THOUSANDS of women from across Wales and beyond joined Procession Cardiff’s march to mark the 100-year anniversary of women being given the vote.
The march celebrated the passage of the Representation of the People Act 1918 which gave some women the right to vote in the UK for the first time.
Procession Cardiff was one of four marches that took place in the four capitals of the UK: London, Belfast, Cardiff and Edinburgh.
The march took a two-mile route through the streets starting at Cardiff City Stadium and finishing up in Bute Park.
Marchers wore scarves of white, green or purple — the colours of the Suffragettes — in the coordinated mass participation artwork.
Many Women’s Institute (WI), Girl Guiding and community groups made their own beautifully made sewn banners to celebrate how far women have come in the last 100 years.
The Roath Appreciation Society took a trip yesterday to London to visit Millicent Fawcett statue unveiled in April.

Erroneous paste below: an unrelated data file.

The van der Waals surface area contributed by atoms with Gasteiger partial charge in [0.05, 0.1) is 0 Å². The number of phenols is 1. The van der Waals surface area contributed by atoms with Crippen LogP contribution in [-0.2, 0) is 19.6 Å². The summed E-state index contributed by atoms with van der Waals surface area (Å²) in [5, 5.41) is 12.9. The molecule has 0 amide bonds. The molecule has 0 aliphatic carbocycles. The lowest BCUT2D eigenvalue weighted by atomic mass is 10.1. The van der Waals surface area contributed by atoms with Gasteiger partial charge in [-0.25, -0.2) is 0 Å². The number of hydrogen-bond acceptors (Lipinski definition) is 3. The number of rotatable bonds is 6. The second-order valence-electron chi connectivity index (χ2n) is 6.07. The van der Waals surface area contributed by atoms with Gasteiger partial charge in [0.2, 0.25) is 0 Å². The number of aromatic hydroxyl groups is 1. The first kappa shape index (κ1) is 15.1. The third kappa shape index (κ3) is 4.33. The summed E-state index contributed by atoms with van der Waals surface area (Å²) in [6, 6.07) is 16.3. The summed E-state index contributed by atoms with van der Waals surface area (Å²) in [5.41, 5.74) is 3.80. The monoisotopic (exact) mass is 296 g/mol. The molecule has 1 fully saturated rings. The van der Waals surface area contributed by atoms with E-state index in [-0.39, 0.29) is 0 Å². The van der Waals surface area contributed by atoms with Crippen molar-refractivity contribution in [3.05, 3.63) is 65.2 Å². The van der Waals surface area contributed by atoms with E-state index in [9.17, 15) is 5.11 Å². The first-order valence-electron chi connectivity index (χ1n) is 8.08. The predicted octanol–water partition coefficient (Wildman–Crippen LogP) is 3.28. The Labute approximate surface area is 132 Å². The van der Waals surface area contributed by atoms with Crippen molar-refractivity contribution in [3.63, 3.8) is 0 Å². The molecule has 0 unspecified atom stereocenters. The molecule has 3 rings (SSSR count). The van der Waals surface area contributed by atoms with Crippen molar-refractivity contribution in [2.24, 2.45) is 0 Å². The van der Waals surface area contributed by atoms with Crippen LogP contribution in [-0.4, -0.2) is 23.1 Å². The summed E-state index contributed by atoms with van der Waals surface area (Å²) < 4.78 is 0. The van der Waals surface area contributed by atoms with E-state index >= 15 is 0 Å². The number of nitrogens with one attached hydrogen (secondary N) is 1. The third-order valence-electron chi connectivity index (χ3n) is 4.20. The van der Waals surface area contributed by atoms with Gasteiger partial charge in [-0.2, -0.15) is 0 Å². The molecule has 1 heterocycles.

The group of about 40 to 50 ladies meets monthly to appreciate the little things in life that go unappreciated. Their recent meetings have included a Scandinavian Midsummer night, a tribute to George Michael and a celebration of 70 years of the NHS.
They also get involved in a variety of different charitable projects including fighting against period poverty.
Textile designer Emma Sampson and her 12-year-old daughter Nell came to from Chepstow with their hand-sewn banners. They heard about the march on Women’s Hour on BBC Radio Four.
“It’s a celebration of what women can do when we work together and I wanted my daughter to come to show her that we will break the glass ceiling,” said Ms Sampson.
Members of Garden Village WI who sewed their banner over drinks in the pub came from Wrexham to join the celebration.
Bex Raven, 38, said: “We couldn’t not come. This is at the heart of what we do at the WI. We need to make sure women are still standing together and supporting each other.
“Making the banner was a great bonding experience for the group, and a chance to learn new skills in an informal atmosphere, so it’s not just about today, we’ve all worked really hard.”
Co-chair of the Women’s Equality Network Bethan Webber, 43, said: “We wanted to bring out children, the next generation of warriors, to show what people can achieve when you work together.”